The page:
The key problem with measles, according to Krugman, is that it is exceptionally contagious, lingering in the air for more than an hour after an infected and contagious person has moved on.
"Everyone was freaking out about Ebola, but it's very hard to catch Ebola," he said. "Measles stays on surfaces, and it's airborne, truly airborne, so it's a double whammy."
Measles is an upper respiratory disease caused by a virus that presents itself as a distinctive rash on the skin, and, for most children, that's all it is, a week of being miserable, Krugman said. One in 1,000 children with measles, however, will develop viral pneumonia, which Krugman said is not treatable with antibiotics. One in 10,000 will develop measles encephalitis, an infection of the brain.
"They will get brain damage and they could die," Krugman said. "Before the [measles vaccine], there were about 500 deaths per year [in the U.S.]. It was not uncommon."
The World Health Organization estimates 145,700 people around the world died from measles in 2013, according to the WHO measles website. It also estimates that the measles vaccine has prevented more than 15 million deaths globally between 2000 and 2013.
The recommended schedule for the measles vaccination, which is given as one component in the measles-mumps-rubella, or MMR, vaccination, is one shot at 12 months old and a booster at 4 years old, according to Krugman, and it provides immunity into adulthood for most people.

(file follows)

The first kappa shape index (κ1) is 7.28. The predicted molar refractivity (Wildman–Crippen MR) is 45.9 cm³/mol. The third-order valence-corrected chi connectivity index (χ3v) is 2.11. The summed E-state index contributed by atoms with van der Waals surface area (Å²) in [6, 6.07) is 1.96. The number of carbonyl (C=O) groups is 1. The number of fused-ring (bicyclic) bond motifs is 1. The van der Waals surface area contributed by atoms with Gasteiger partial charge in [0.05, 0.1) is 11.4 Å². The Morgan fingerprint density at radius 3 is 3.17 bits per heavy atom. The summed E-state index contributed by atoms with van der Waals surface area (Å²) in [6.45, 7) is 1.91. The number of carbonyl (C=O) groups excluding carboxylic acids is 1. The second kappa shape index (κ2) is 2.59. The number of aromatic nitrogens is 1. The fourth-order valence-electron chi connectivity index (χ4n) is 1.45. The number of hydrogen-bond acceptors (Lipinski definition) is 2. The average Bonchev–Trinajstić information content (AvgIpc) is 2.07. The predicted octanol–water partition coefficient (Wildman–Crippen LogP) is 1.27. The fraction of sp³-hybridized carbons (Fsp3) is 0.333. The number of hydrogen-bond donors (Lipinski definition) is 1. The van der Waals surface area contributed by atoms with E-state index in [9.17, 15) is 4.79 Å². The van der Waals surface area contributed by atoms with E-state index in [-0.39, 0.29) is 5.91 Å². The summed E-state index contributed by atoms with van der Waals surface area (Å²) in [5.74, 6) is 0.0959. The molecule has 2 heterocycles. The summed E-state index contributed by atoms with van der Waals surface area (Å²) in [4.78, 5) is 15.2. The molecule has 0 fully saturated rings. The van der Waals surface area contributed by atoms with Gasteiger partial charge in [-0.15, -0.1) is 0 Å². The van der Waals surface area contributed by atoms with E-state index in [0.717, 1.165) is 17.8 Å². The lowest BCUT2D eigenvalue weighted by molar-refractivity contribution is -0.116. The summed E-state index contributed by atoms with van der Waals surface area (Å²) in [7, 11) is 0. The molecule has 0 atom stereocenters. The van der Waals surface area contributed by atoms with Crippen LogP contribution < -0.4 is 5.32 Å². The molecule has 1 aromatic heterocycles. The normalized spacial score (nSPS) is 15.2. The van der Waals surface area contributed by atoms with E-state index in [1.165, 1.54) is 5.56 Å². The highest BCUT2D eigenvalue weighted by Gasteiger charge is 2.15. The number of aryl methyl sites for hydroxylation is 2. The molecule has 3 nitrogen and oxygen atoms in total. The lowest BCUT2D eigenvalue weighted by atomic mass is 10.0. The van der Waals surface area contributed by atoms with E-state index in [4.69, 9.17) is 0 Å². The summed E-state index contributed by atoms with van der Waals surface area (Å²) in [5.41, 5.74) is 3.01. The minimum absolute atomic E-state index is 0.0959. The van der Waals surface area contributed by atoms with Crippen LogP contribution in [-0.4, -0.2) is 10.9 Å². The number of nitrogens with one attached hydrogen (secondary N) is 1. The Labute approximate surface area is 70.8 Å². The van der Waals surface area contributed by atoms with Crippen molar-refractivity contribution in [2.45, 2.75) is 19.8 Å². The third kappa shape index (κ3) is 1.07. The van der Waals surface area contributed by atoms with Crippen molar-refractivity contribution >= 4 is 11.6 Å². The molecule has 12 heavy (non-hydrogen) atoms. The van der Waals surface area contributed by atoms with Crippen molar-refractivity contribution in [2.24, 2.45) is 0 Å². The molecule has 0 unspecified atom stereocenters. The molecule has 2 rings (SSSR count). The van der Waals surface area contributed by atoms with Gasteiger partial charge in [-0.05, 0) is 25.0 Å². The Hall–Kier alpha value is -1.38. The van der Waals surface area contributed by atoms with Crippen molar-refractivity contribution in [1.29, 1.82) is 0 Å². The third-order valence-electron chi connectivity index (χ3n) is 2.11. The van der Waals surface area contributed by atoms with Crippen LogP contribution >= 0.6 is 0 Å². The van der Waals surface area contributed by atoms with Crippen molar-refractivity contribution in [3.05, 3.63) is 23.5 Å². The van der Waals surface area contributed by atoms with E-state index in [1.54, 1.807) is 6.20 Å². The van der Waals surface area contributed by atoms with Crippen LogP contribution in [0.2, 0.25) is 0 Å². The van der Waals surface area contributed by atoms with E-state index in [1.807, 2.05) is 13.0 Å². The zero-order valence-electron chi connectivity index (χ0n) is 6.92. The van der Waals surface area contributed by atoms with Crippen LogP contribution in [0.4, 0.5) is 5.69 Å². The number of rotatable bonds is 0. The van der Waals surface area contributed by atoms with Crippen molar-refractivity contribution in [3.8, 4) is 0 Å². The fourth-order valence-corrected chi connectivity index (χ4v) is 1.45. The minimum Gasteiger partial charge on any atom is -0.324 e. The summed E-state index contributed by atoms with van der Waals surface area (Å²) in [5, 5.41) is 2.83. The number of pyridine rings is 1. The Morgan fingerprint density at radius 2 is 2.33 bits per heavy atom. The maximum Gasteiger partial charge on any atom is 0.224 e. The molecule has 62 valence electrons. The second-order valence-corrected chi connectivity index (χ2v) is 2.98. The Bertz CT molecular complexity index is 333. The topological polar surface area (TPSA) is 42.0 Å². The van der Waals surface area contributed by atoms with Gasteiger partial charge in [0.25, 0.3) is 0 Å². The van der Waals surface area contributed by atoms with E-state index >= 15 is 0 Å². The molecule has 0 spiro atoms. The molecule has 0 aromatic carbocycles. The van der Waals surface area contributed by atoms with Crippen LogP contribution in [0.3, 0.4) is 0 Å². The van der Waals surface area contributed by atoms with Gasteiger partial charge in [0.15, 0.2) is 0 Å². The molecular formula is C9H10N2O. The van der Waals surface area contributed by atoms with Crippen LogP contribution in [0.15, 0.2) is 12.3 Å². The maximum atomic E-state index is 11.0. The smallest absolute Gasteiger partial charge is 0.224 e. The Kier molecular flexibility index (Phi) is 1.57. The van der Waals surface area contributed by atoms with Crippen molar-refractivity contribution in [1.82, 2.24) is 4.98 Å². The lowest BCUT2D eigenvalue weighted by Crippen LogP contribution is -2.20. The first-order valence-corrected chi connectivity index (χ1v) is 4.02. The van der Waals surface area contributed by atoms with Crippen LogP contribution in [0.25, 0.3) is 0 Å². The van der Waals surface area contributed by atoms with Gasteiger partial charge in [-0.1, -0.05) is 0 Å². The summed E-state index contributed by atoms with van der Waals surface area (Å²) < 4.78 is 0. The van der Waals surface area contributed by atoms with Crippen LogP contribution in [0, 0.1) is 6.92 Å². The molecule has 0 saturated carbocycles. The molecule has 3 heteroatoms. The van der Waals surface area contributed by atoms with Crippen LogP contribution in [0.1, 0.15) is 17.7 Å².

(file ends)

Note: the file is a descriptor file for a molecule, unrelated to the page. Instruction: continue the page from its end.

"It's easy to do a blood test that will look for the amount of measles antibodies in your system," he said. "If there is an outbreak and you have any questions about your immunity, you can check to see. You can always get a third or fourth shot."
The MMR vaccine is also one of the required immunizations for students attending public schools in Maryland, according to Carroll County Public School's Supervisor of Health Services Filipa Gomes. When new students enroll, a school nurse checks their immunization records and then contacts parents of any child who remains unvaccinated.